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Old June 23rd, 2018, 05:39 PM
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Default Re: Swedish data on British crews and tanks

Originally Posted by Wdll View Post
First I want to ask something about Swedish tactics and the 103. It says more than once that Swedish tank tactics were of a very aggressive moves, especially to isolate smaller/weaker units, etc. Was that something that they came up with before or after the 103 entered their army?
The Swedish Army expected the armoured brigade(s) to deliver the counterattack against an invasion force that had established a foothold - especially in the south where most of the armour was initially concentrated (more open terrain in Skåne).

In the late 1950s an armoured brigade organisation was established with mixed battalions (with only one tank company per battalion) where basically tanks were reduced to supporting the infantry elements and sort of fighting the battle at infantry pace. The tankers hated it. It was soon replaced with the type 63 tank brigade organisation that lasted for the rest of the cold war.

The Armoured Brigade Type 63 had:

*Armoued Recon Company (Two platoons with APCs, two platoons with soft skins)

*Three Armoured Battalions

*Two Anti-Tank Companies
*Armoured Artillery Battalion (with towed 155mm guns)
*Armoured AA Company
*Armoured Engineer Battalion (mostly un-armoured)
*Armoured Support Battalions

The tank battalions were organised as a sort of standing battlegroup, with:

Three motorised scout platoons
Two tank companies (each 12 tanks, and three APCs for the infantry platoon)
Two armoured infantry companies (each 11 APCs and 3 jeep-like cars in the AT-platoon)
Artillery Company (with 4 towed 105mm guns)
Supply Company (including a motorised pioneer platoon)

Armour in the Swedish Defence, mid-late cold war

The Swedish defence in the south of the country relied heavily on the Air Force to break the invasion cake at sea. The attack air was pooled into a formation known as E1 which was to attack in a ruthless fashion during the initial stages. If successful enough of the WP shipping would be sunk making an invasion impossible or very weak. If unsuccessful it would have meant the end of the Swedish Air Force. The next line of defence would have been the navy in the coastal band, followed by the Coastal Artillery with its fixed and mobile units. If the invasion cake made it through all these barriers a mobilised Swedish defence would have had infantry brigades deployed on the coast along with non-brigade local defence units of battalion and company size (most in fortified positions) around harbours and other important sites. These units were only allowed to place mines between the beach and the road closest to the beach – as to not interfere with the armoured counterattack meant to obliterate a WP beach-head.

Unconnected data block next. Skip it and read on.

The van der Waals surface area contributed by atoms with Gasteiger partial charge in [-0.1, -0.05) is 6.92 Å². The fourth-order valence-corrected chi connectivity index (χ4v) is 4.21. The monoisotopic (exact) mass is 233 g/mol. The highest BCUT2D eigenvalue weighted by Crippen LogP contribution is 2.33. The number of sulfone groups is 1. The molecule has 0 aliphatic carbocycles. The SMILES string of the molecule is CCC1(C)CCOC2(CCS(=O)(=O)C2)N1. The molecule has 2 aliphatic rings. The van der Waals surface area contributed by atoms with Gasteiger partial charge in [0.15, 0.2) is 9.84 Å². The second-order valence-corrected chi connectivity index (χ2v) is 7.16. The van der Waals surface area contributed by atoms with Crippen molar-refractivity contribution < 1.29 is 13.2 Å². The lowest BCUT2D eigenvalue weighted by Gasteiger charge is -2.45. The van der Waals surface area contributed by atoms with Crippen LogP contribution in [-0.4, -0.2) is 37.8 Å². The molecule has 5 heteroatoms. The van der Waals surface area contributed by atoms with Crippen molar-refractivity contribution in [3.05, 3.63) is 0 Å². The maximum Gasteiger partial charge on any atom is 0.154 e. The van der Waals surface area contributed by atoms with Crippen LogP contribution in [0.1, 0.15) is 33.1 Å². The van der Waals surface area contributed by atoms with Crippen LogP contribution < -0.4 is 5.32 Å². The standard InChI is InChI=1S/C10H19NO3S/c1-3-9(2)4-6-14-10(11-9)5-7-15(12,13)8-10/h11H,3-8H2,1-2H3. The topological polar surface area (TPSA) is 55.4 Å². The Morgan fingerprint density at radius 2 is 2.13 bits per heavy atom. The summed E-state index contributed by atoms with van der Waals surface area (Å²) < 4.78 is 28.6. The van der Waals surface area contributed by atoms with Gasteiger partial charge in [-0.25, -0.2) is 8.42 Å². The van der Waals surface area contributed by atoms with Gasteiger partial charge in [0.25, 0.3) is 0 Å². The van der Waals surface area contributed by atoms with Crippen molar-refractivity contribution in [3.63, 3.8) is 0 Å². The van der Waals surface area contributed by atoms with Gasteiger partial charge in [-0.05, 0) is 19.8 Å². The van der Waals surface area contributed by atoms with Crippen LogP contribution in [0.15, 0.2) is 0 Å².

There were a number of alternative scenarios in how to use the army formations but one of them envisionaged a major counterattack against an enemy that had made it ashore where the bulk of the armoured resources were given to the division size formation 13. fördelningen. This counterattack was pre-planned in such a way that it was meant to happen basically even if battalions lost contact with the higher HQ levels.

For most of the Cold War the AA company lacked adequate capabilities with its towed 20mm "grasshoppers", until the mid 1980s when it was given APC mounted RBS-70 SAMs. (Lack of funds, note that the Armoued Brigades were meant to operate in areas with a stronger concentration of non-brigade AA assets.)

The artillery likewise was towed and for much of the cold war had the 155mm "French Lady" with less range than the artillery of the infantry brigades. SPA had been better but again, no funds. Most other battalion artillery were 120mm mortars, but the armoured battalions had 105mm guns, towed. There is some question if these would have been able to keep up with the tanks and if there effectiveness was somewhat wasted being given to the battalions.

In the north the story was different. More difficult terrain, less roads, less population. Units there had a more defensive posture and it was thought possible to hold and move tanks north if that was where the invasion came.

(Sweden expected to face a portion of the WP strength – and that their amphibious capabilities in the Baltic were fairly weak).

Some brigades had the Strv 103, some had the Centurion versions. There have been many debates about the abilities of the Strv 103 since it was introduced. It was however meant to fight like a tank.
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